Charles I. was well inclined towards sports of this kind, but, owing to the unsettled nature of his reign, horse-racing seems to have fallen somewhat into abeyance. In the early part of Charles’s reign, however, horse-races were held in several parts of the country, at some of which he was present; and that they were no uncommon occurrence at Epsom may be gathered from Clarendon’s “History of the Rebellion”: “Soon after the meeting which was held at Guildford, May 18, 1648, to address the two Houses of Parliament ... a meeting of the Royalists was held on Banstead Downs, under the pretence of a horse-race, and six hundred horses were collected and marched off to Reigate.” But we find Sir Edward Harwood lamenting the scarcity of able horses in the kingdom, “not more than two thousand being to be found equal to the like number of French horses,” for which he blames principally racing.

After the Restoration horse-racing was revived{209} and much encouraged by Charles II., who frequently honoured this pastime with his presence.[97] Thus, when at Windsor, he appointed races to be run in Datchet Mead, as also at Newmarket, where his horses were entered in his own name, and where he rebuilt the decayed palace of his grandfather, James I. Another popular locality was Burford Downs—since known as Bibury race-course, so often frequented by George IV. when regent, and to which old Baskerville alludes in the subjoined doggerel—

“Next for the glory of the place,
Here has been rode many a race;
King Charles the Second I saw here,
But I’ve forgotten in what year;
The Duke of Monmouth here also,
Made his horse to sweat and blow;
Lovelace, Pembroke, and other gallants
Have been venturing here their talents;
And Nicholas Bainton, or black sloven,
Got silver plate by labour and drudging.”

But Newmarket was Charles II.’s favourite racing centre, and at one time there might be seen on Newmarket Heath what was known as the “King’s Chair,” from which the King was wont to enjoy a view of the horses as they took their exercise. Charles often took members of the Court there with him, including many of the ladies belonging to it, conspicuous amongst whom was Nell Gwynn; and under October 21, 1671, Evelyn makes this entry: “I lodged this night at Newmarket, where I found the jolly blades racing, dancing, feasting, and revel{210}ling, more resembling a luxurious and abandoned rout than a Christian court.”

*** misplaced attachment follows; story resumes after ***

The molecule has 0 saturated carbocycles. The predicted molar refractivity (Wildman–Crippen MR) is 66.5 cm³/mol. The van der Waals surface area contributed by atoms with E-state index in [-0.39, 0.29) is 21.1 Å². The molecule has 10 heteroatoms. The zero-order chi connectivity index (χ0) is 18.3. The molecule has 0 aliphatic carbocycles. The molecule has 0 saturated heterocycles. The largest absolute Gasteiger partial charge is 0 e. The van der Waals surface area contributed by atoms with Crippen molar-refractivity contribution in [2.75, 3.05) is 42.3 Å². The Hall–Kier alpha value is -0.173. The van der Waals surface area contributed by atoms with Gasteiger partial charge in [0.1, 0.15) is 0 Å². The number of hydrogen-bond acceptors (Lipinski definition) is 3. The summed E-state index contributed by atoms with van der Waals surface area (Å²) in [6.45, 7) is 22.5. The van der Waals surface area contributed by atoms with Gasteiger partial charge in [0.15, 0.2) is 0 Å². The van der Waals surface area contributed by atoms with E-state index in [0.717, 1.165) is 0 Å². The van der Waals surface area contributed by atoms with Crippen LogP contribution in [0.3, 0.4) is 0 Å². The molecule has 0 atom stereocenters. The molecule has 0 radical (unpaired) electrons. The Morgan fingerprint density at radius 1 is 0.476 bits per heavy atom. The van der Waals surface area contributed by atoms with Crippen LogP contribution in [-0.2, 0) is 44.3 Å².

A journey to Newmarket, however, was not the short run of the present day, and Pepys, under March 8, 1669, tells us how the King set out for the races at a somewhat early hour: “To Whitehall, from whence the King and the Duke of York went by three in the morning, and had the misfortune to be overset with the Duke of York, the Duke of Monmouth, and the Prince Rupert, at the King’s Gate, in Holborne; and the King all dirty, but no hurt. How it came to pass I know not, but only it was dark, and the torches did not, they say, light the coach as they should do.” A few weeks after this mishap, Pepys informs us that on the 26th April, “the King and Court went out of town to Newmarket this morning betimes, for a week.” And Evelyn, under the 9th and 10th October, 1671, makes this entry in his “Diary”: “I went after evening service to London, in order to take a journey of refreshment with Mr. Treasurer, to Newmarket, where the King then was, in his coach with six brave horses, which we changed thrice, first at Bishop Stortford, and last at Chesterford; so, by night, we got to Newmarket, where Mr. Henry Jermain—nephew to the Earl of St. Alban’s—lodged me very civilly. We proceeded immediately to Court, the King and all the English gallants being there at their annual sports. Supped at the Lord Chamberlain’s; and the next day, after dinner, I was on the heath, where I saw the great match run between Woodcock and Flatfoot, belonging to the

[Image unavailable.]



King, and to Mr. Elliot of the Bedchamber, many thousands being spectators; a more signal race had not been run for many years.”